Working with Transactions (Embedded SQL Guide)

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All SQL data definition and data manipulation statements take place within the context of a transaction, a set of SQL statements that works to carry out a single task. This chapter explains how to open, control, and close transactions using the following SQL transaction management statements:

Statement Purpose


Starts a transaction, assigns it a name, and specifies its behavior. The following behaviors can be specified:

Access mode describes the actions that the statements of an action can perform.

Lock resolution describes how a transaction should react if a lock conflict occurs.

Isolation level describes the view of the database given a transaction as it relates to actions performed by other simultaneously occurring transactions.

Table reservation, an optional list of tables to lock for access at the start of the transaction rather than at the time of explicit reads or writes.

Database specification, an optional list limiting the open databases to which a transaction may have access.


Saves the changes of a transaction to the database and ends the transaction.


Undoes the changes of a transaction before they have been committed to the database, and ends the transaction.

Transaction management statements define the beginning and end of a transaction. They also control its behavior and interaction with other simultaneously running transactions that share access to the same data within and across applications.

There are two types of transactions in InterBase:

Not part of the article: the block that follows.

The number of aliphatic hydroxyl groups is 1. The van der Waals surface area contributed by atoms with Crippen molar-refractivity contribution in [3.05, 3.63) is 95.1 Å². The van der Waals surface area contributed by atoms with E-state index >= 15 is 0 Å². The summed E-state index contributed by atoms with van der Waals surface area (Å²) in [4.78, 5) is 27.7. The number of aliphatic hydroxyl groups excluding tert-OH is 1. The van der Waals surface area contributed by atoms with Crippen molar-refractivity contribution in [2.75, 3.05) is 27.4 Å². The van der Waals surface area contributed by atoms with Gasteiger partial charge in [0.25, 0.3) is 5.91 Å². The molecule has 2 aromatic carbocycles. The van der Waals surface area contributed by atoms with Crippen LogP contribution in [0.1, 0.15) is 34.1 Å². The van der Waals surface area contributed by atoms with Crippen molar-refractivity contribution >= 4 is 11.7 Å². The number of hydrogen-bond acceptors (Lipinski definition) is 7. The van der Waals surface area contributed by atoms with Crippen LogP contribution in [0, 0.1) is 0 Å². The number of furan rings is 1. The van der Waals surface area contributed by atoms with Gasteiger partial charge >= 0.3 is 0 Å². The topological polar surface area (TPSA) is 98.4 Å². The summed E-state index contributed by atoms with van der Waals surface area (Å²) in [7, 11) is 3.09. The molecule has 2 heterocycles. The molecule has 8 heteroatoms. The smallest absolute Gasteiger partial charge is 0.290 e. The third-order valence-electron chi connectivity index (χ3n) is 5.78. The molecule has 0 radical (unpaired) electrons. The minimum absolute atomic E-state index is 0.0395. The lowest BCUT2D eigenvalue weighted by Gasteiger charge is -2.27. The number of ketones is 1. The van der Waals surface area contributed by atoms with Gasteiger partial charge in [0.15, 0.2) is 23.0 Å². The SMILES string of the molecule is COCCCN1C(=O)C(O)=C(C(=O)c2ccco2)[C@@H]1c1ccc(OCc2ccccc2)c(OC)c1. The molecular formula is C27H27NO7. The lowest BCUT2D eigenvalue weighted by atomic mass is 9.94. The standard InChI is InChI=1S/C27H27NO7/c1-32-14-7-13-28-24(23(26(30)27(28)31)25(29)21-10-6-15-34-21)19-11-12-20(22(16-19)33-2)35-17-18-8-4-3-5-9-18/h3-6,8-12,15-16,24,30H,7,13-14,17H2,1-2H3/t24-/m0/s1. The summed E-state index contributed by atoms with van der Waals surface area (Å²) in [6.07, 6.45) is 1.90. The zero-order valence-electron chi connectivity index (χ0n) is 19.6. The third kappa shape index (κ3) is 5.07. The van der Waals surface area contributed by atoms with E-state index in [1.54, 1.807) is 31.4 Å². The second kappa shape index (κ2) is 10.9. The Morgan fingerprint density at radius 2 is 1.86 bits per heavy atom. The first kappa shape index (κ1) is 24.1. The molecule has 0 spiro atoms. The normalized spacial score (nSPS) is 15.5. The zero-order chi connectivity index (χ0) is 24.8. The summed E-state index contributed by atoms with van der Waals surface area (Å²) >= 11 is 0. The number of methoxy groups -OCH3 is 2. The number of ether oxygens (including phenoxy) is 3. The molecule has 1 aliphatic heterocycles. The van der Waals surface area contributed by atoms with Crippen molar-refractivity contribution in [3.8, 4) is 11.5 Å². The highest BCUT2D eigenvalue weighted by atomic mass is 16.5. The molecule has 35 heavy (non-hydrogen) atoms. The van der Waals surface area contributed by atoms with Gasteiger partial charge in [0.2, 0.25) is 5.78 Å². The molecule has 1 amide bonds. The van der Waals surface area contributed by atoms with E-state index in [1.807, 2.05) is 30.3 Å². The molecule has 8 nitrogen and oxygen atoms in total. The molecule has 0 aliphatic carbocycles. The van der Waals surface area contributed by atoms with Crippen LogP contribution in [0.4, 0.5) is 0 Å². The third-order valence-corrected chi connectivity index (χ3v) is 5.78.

• GDS__TRANS is a default transaction that InterBase uses when it encounters a statement requiring a transaction without first finding a SET TRANSACTION statement. A default behavior is defined for GDS__TRANS, but it can be changed by starting the default transaction with SET TRANSACTION and specifying alternative behavior as parameters. Treat GDS__TRANS as a global variable of type isc_tr_handle.
When using the default transaction without explicitly starting it with SET TRANSACTION, applications must be preprocessed without the gpre -m switch.
  • Named transactions are always started with SET TRANSACTION statements. These statements provide unique names for each transaction, and usually include parameters that specify the behavior of a transaction.

Except for naming conventions and use in multi-transaction programs, both the default and named transactions offer the same control over transactions. SET TRANSACTION has optional parameters for specifying access mode, lock resolution, and isolation level.

For more information about gpre, see Preprocessing, Compiling, and Linking. For more information about transaction behavior, see Specifying SET TRANSACTION Behavior.


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